As you read this post I will be enroute to Vietnam via an overnight sleeper bus. And by sleeper bus this is not just a bus that drives through the night, rather this is a bus with beds.
Bunk beds I tell you.
I booked us the lower bunks though, considering I fear falling off a top bunk in a stationary room, with a swerving bus, who knows how well I will keep my balance in my sleep.
I have my fingers crossed for a safe ride and an even smoother border crossing. From the border it’s 2-3 km to the nearest town, from where we will need to catch a bus to the mountain side town of Sapa – 40 km away.
A slight problem. We have no local currency. D tried to exchange some dollars for Vietnamese Dong at the bank today, but nobody seems to carry it.
Here’s to hoping for an ATM by the border!
Let’s talk exchange rates. We will go from diving the price by 6 for Chines yuan, to dividing by 20,000 for Vietnamese Dong. How absurd is that? Our hotel stays could be in the millions! Talk about confusing.
Also with Vietnam being notorious for overcharging tourists (with prices inflated as high as ten times sometimes), I am a little worried. to say the least.
We will be spending 1 month in the country and I’m determined to enroll in at least a couple cooking classes so stay tuned.
Until then I’ve got two more Chinese recipes to share from the Rice and Friends cooking school.
The Chinese know this as Gong Bao but we Americans are more familiar with this is Kung Pao chicken. A staple recipe for the picky and less adventurous eaters here in China.
With chicken, peanuts, garlic, ginger, green onions and the sauce this is a pretty basic recipe. No exotic chicken parts or vegetables.
A classic recipe I’d say. Don’t be fooled though. The sauce is where the complexity comes it. With a long list of ingredients, each added in small quantities, if you’re a little bit off the dish could taste completely different.
It’s all about balance. With the right combination, each ingredient complements the other perfectly and you’ve got to give it a taste test to make sure everything is just right.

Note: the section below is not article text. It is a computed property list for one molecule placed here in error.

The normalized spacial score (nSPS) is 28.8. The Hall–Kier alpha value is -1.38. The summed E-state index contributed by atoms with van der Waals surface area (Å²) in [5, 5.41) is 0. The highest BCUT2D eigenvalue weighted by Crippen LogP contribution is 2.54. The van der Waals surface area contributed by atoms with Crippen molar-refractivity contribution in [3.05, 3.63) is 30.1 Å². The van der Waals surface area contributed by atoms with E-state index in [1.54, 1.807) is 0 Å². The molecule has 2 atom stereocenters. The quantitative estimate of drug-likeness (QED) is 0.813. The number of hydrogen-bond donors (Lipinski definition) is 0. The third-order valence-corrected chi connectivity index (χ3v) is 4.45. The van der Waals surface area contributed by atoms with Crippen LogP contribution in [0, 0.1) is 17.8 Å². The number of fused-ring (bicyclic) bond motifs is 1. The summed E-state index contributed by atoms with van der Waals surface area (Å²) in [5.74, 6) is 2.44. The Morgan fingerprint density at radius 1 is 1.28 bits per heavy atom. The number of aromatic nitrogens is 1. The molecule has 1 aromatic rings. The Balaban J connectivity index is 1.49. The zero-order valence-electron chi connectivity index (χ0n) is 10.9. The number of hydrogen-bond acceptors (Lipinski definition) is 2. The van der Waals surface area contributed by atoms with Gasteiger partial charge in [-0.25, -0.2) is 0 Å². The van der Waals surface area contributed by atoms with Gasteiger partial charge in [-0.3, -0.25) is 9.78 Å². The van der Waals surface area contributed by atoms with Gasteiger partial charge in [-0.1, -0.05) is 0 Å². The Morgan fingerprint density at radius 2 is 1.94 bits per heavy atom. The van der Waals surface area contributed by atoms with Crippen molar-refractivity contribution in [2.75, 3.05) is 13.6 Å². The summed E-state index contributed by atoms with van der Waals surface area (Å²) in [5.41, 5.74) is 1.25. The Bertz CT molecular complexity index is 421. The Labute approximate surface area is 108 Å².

This is a dish we’ve ordered many times in China and I’m happy to finally be able to share the recipe with you.
Perfect served over steamed rice.
- 150 grams chicken breast, cut into bite sized pieces
- 50 grams toasted peanuts
- For the marinade:
- 1 tablespoon water
- ½ tablespoon Chinese rice wine
- ¼ teaspoon salt
- 1 teaspoon cornstach
- For the sauce:
- ½ tablespoon light soy sauce
- 1 teaspoon dark soy sauce
- 1 tablespoon Chinese black vinegar
- ½ tablespoon Chinese rice wine
- dash of salt
- 1 teaspoon cornstarch
- 1 tablespoon cold water or chicken broth
- 2-3 small dried red chilis, seeds removed and cut into ½ inch sections
- 1 clove garlic, thinly sliced
- 1 inch piece of ginger, thinly sliced
- 3 green onions, chopped
- ¼ teaspoon Sichuan peppercorn
- 3 tablespoons oil
- In a bowl combine chicken with marinade (except for cornstarch). Mix until smooth and let sit for 10 minutes then add cornstarch and mix.
- Combine sauce ingredients in a separate bowl and mix until smooth,
- Heat wok over medium-high heat. Add oil and when oil is hot add the chicken. Stir fry until it turns white and is cooked half way. Remove from wok.
- Reduce heat to low and add chili and sichuan peppercorns. Stir fry until aroma is released and the chili turns bright red (less than 1 minute). Push them to the side of the wok and add the garlic and ginger. Stir fry until aroma is released (less than one minute)
- Add chicken back to the wok and increase heat to medium. Add green onions and stir. Add sauce, increase heat to high and bring to a boil. Add the peanuts. Stir until mixed through.
- Remove from heat and serve with rice.
Recipe Adapted from Rice and Friends Cooking School